July 19, 2009

Book Review: "The Exodus Gate" by Stephen Zimmer

Title: The Exodus Gate (Book One of the Rising Dawn Saga)
Author: Stephen Zimmer
Publisher: Seventh Star Press
Published: 2009
Genre: Fantasy
Pages: 566
ISBN 978-0-615-26747-0

After winning this book through a contest on Amberkatze's Book Blog, Stephen Zimmer was kind enough to ship not only the book but a plethora of promotional items as well. I received art cards, bookmarks, and even a poster among the booty. So, right off the bat, I need to thank both, again Stephen and Amber, for holding the contest in the first place. In a way, the contest allowed me to notice Zimmer's work, as--I must be honest here--I have glossed over the fantasy section of the bookstores in the past.

Blasphemy, sure, but I've been working to remedy that this year.

So, what kind of fantasy novel is Exodus Gate? Well, it's a sweeping epic and weighs in at nearly 600 pages--light reading for your run-of-the-mill fantasy fanatic--and is only the first of a projected five books in the Rising Dawn saga. For a guy like me, who has yet to read the Lord of the Rings trilogy because of both page count and the notoriety of fantasy-themed prose, that sounds a bit daunting. I entered the contest in hopes of giving it a chance if lucky enough to win, though.

Thankfully, this fantasy tale blends a whole lot of other stuff beyond the ol' swords and sorcery fare. We get a strong dose of science-fiction, a taste of horror, and even a dash of humor. It sounds like a mish-mash, and maybe it is, but the way the whole story is laid out it accomplishes what it sets out to do.

In the story, Benedict Darwin (the character's name was cool enough to catch my eye while initially reading the plot summary) is a late-night radio host dealing with kooky characters and their conspiracy theories and experiences with the supernatural and the unexplained. He's a little jaded by his work though, so when he gets his hands on a new virtual reality game being developed by a friend/fan he finds himself reinvigorated. But, the game is just a little too realistic, sending him into a world inhabited by giant wolves (An-Ki), giant monsters (Night Hunters), and some very angry demons (Fallen Angels).

Not long after Benedict's niece, Arianna, tries out the device they learn it's not a virtual reality game, but a gateway into the past. And when I say the past, I'm talking before the Great Flood. Which is kind of key of the story, as Diabolos (the head baddy) is looking to lead his armies (with the aid of an evil corporation responsible for the Gate in the present) into a full scale war on both Heaven and Earth. And the Exodus Gate is a key piece to that puzzle. So, when the corporation figures out the prototype isn't under lock and key like it should be, the hunt is on in the past and the present.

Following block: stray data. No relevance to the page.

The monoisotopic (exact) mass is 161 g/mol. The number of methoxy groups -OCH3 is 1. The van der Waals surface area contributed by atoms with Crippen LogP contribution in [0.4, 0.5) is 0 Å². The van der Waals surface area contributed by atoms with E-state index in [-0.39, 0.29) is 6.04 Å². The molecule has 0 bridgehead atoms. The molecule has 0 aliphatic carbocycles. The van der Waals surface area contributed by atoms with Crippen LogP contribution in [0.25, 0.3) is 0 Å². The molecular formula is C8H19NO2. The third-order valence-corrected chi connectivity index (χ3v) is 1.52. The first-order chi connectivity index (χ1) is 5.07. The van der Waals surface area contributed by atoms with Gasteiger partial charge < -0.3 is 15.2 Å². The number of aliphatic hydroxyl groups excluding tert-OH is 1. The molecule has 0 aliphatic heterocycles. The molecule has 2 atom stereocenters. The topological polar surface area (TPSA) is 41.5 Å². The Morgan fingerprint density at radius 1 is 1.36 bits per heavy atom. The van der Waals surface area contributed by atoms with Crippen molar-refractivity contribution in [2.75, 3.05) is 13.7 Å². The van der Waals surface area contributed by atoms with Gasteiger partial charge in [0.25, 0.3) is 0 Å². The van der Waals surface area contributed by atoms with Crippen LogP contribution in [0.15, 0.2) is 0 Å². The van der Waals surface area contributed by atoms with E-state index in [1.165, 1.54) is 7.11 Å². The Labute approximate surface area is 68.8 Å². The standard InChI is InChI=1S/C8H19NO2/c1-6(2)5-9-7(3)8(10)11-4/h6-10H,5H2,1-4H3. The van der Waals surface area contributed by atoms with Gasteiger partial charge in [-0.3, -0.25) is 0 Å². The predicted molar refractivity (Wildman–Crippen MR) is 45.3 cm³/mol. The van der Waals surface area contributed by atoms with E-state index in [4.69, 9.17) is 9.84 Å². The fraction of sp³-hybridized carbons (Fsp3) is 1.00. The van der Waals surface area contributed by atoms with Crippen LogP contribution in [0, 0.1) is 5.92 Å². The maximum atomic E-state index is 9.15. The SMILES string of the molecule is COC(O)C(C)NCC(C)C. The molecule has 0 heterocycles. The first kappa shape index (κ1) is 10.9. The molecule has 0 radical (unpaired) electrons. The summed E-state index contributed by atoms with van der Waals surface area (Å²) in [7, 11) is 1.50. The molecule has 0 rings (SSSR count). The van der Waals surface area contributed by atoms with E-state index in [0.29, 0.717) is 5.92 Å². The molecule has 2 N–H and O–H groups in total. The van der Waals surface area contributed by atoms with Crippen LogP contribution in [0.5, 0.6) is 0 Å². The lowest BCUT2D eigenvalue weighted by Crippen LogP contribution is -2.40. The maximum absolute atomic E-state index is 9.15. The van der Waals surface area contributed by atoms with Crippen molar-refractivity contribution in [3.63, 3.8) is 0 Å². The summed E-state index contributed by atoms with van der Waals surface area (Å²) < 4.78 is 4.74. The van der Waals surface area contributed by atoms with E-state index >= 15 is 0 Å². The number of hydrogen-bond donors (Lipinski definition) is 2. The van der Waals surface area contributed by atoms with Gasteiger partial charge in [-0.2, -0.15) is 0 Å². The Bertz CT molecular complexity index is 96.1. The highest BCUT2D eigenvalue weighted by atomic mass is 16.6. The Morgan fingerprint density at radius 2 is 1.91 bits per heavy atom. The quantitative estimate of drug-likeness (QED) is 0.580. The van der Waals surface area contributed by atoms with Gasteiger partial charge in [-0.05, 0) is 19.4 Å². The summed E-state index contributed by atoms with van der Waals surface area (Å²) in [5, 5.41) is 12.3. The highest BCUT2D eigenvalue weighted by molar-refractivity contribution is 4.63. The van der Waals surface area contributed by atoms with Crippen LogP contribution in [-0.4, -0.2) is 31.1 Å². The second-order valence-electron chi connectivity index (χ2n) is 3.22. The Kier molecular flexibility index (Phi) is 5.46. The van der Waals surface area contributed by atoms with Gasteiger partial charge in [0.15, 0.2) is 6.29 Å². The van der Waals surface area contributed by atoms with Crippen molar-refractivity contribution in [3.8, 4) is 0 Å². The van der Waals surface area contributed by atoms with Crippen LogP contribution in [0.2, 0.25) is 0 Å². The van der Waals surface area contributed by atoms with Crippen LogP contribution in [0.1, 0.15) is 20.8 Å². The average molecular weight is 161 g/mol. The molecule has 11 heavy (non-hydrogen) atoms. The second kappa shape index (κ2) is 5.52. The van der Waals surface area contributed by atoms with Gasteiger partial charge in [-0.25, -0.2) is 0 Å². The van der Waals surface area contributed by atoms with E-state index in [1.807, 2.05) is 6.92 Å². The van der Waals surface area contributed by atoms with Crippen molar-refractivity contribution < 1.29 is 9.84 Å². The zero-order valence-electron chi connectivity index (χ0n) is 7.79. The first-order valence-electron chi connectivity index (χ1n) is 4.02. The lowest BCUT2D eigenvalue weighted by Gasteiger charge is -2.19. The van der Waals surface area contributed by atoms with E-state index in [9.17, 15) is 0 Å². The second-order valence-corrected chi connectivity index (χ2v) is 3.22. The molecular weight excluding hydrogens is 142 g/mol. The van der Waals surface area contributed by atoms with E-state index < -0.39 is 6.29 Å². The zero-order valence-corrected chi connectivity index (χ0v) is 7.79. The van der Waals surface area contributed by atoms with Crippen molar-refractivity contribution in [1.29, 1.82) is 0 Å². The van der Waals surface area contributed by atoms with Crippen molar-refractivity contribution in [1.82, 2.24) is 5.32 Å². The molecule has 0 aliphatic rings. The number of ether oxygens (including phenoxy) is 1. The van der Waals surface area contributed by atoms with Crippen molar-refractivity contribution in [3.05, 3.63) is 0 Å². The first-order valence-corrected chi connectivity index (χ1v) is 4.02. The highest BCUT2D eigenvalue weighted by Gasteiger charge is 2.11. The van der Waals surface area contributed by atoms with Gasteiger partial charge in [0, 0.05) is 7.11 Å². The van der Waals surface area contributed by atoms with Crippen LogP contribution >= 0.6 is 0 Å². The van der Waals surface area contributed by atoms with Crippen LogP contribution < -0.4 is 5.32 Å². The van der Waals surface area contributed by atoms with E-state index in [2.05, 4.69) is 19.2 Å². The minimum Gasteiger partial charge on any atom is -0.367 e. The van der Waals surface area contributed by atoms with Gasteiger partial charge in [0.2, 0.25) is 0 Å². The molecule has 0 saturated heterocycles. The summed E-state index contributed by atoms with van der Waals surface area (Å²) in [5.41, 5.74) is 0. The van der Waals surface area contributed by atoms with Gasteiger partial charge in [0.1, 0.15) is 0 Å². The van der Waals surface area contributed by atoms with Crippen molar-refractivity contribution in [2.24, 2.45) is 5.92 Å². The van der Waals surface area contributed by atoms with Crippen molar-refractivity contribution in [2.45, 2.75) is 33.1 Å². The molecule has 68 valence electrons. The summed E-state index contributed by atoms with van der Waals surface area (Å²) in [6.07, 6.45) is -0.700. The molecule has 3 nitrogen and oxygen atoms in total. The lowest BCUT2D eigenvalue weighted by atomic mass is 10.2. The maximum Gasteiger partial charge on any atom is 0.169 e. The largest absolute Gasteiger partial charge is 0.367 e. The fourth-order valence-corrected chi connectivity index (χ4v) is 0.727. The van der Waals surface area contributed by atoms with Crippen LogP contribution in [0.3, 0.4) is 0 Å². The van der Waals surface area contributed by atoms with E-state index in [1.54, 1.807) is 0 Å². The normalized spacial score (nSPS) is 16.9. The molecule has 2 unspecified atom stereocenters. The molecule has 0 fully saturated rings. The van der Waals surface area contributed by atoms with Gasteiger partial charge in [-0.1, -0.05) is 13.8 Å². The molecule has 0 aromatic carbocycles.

While there is sufficient action and suspense to this tale, which I've barely touched upon thus far, the book as a whole did feel like a prelude to something greater that's to come along later in the series. That's the one hang-up I have with most trilogies and sagas: the early books come off as hype for the final books. But you get a strong sense of where many of the characters are coming from.

I did find some of the dialogue to be inorganic among a few of the human characters. By that I mean they spoke with voices that didn't really sound like their own at times. The supernatural beings, however, were well defined and I became a fan of the An-Ki--I'm a sucker for a giant bipedal wolf. And while the slower sections of the story could get bogged down a little with narration, it was almost necessary to get a broad scope of the characters and the hardships they were about to be put through. It's the price to pay when investing more than one book on a storyline that features multiple characters spanning eons.

Thanks to the blend of modern with ancient, the story feels different from what I stereotype as standard fantasy literature. And for a first-time author, Stephen Zimmer carries it off well. To start a writing career with something on this large a scale, story-wise, is commendable. I can only hope that when the second book comes out in early 2010, he can build on the foundation he's laid out with this book and thoroughly hook me on the rest of the series.

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